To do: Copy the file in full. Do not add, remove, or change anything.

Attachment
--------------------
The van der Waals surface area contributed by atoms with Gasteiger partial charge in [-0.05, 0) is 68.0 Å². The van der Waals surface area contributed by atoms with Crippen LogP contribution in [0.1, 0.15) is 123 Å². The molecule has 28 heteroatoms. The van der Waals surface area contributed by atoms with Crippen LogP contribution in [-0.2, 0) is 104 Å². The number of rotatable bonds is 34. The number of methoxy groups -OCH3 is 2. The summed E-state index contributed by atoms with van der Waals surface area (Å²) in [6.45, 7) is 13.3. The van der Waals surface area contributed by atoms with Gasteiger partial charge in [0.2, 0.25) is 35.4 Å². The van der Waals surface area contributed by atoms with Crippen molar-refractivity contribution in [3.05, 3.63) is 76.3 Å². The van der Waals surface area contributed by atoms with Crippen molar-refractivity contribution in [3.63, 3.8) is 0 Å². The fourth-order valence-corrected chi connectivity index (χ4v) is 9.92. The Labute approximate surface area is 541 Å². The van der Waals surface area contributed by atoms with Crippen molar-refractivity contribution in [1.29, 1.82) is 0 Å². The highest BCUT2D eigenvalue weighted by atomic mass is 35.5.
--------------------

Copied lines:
The van der Waals surface area contributed by atoms with Gasteiger partial charge in [-0.05, 0) is 68.0 Å². The van der Waals surface area contributed by atoms with Crippen LogP contribution in [0.1, 0.15) is 123 Å². The molecule has 28 heteroatoms. The van der Waals surface area contributed by atoms with Crippen LogP contribution in [-0.2, 0) is 104 Å². The number of rotatable bonds is 34. The number of methoxy groups -OCH3 is 2. The summed E-state index contributed by atoms with van der Waals surface area (Å²) in [6.45, 7) is 13.3. The van der Waals surface area contributed by atoms with Gasteiger partial charge in [0.2, 0.25) is 35.4 Å². The van der Waals surface area contributed by atoms with Crippen molar-refractivity contribution in [3.05, 3.63) is 76.3 Å². The van der Waals surface area contributed by atoms with Crippen molar-refractivity contribution in [3.63, 3.8) is 0 Å². The fourth-order valence-corrected chi connectivity index (χ4v) is 9.92. The Labute approximate surface area is 541 Å². The van der Waals surface area contributed by atoms with Crippen molar-refractivity contribution in [1.29, 1.82) is 0 Å². The highest BCUT2D eigenvalue weighted by atomic mass is 35.5.